Nonetheless (despite all the uncertainties) we remain committed to this process, and know that while we’re waiting to find a child to be a part of our “forever family,” we’re going to be a kick-ass foster family for those who need us.

Comments on Our queer family ditched fertility treatments to foster-to-adopt

  1. What big hearts you both have to open your home and hope to just be good parents for a child who needs them… whether it’s for years or forever.
    Wonderful.

  2. YAY!!! I love this post! My husband and I had similar “off” feelings about fertility treatments and ended up doing domestic infant adoption. I hope we hear from you again after/during the placement and adoption process. What an amazing journey you are on!

  3. Good luck! My (now ex-) partner and I foster-to-adopted our son, and it was the best outcome we ever could have hoped for!

    The actual process was really horrible, though, and made us shy away from doing it multiple times as we had originally intended. The process of getting licensed took us about 8 months, and most of our caseworkers turned out to be homophobic and/or religious zealots that counseled us to go to church to help our son overcome our lesbian parenting. We even had one caseworker who would file a claim against our license *every* time we complained about her lack of support/accountability/working with and/or for us; our license was investigated 5 times because she claimed all sorts of bogus things about us when all we wanted was a call returned or an email answered (we’ve since filed a report against her with our state’s ombudsman). It’s also very difficult (at least in my experience) working with schools & hospitals when you wind up with partial or no records from pre-placement.

    So, yeah, not the best “system” out there, but definitely has great potential when considering all of the benefits to kids that would have otherwise been left in neglectful and abusive “homes.”

    And I know that’s maybe not the best/most positive comment that you’ll get, it’s realistic…the outcome is AMAZING, but be prepared for a difficult journey. Good luck!!

    • Thanks for your comment. We’ve heard a lot of horror stories, and I don’t know that we would have gone through the state (versus a private agency) if we didn’t already have a trans friend that went through the process. So far, our licensor has been pretty great about the queer issues, but the process has definately been long. What state did you foster/adopt through? Did you use a private agency, or go through the state?

      • We’re in Washington, and we went through the state in an effort to save money. Not sure it would have been much different going through an agency (though originally we did try to use one that even catered to queer families, but our phone calls and emails were not returned).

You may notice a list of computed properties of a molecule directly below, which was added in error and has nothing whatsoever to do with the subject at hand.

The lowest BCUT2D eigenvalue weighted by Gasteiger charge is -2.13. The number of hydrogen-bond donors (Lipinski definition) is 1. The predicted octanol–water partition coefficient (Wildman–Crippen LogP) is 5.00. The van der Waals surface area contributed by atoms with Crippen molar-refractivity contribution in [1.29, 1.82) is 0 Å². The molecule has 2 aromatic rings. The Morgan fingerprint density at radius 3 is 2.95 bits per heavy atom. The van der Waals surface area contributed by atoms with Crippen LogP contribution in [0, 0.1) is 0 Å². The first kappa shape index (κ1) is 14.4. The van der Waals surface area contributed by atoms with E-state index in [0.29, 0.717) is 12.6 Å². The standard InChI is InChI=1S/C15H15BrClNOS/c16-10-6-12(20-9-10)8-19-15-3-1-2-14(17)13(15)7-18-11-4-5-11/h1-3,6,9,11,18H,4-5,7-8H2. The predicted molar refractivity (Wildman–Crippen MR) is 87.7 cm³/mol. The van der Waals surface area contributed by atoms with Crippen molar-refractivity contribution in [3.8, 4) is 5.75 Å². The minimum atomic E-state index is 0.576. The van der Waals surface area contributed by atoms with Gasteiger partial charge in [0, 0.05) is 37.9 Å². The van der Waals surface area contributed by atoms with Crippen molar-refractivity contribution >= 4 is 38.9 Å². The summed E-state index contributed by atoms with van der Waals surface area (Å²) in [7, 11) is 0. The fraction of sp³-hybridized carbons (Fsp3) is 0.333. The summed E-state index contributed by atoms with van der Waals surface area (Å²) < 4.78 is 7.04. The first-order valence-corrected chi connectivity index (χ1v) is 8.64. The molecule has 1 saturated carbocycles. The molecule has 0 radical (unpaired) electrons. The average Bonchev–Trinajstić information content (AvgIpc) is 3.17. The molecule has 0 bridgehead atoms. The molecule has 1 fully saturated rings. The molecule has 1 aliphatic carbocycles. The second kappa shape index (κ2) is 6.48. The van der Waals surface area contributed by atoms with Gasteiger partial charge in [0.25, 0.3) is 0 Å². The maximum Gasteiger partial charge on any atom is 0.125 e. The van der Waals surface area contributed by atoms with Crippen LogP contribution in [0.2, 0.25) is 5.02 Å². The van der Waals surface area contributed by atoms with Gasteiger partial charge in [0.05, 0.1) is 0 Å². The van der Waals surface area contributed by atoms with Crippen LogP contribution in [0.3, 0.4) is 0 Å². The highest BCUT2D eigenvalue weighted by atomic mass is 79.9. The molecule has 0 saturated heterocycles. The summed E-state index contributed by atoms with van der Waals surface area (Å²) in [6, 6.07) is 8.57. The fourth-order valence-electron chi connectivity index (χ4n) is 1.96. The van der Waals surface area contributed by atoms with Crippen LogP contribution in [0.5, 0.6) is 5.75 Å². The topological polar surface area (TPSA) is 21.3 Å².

• My mom used to work for a private agency in Washington… she only did so for a year, though, because she found it so heartbreaking. :/

  4. Best of luck to you with your fostering and potential adopting. I’m inspired by your courage, strength and selflessness. When I hear about children with parents that abuse and neglect them, it’s infuriating knowing there are many, MANY great potential parents like you in the world aching to have and care for a child. Stay strong! Much love and positivity to you and your family.

  5. So happy to see more foster/adopt stories on OffBeat Mama! It’s great to hear a little bit about your journey, as my partner and I will start our family through foster/adopt (hopefully this year). I hope it all comes together for you soon, and can’t wait for an update on how it goes!

  6. Thanks for all your wonderful comments everyone! Since submitting this, we’ve had our home visit and are just waiting (and waiting, and waiting) for our homestudy to be written up and approved before taking placements. We are beyond excited!

  7. Yes, please — more adoption and fostering posts! My partner and I are also planning on one or both as part of our family-building. The SF Bay Area has a lots of helpful resources for families that look like ours. (familybuilders.org is just one)

  8. Bravo to you and best of luck on your journey!

    We are a CA fost-adopt family who finalized in 2010. We used an agency but handled most of the state worker contact directly (with guidance from the agency worker). Every state is different and we are in a large area where social workers are spread particularly thin, but my best advice to you as you go through the system is to talk to anyone who will listen and listen to anyone who will talk – and stay calm and diplomatic in front of the workers and the court. We came in contact with several state workers who were surprised when they heard we were willing to adopt (when we thought it was public knowledge). I learned with each new worker to politely mention that we respected the system and reunification but were also willing to adopt so that there was no confusion. In turn, it also seemed several workers we spoke with each held a different piece of the puzzle of the story of our child’s background. We found out about many biological family members along the way that we did not know about up front. Ultimately, you are the center of information for the path your child is on from the moment they are placed with you. Take copious notes and advocate for your kid(s).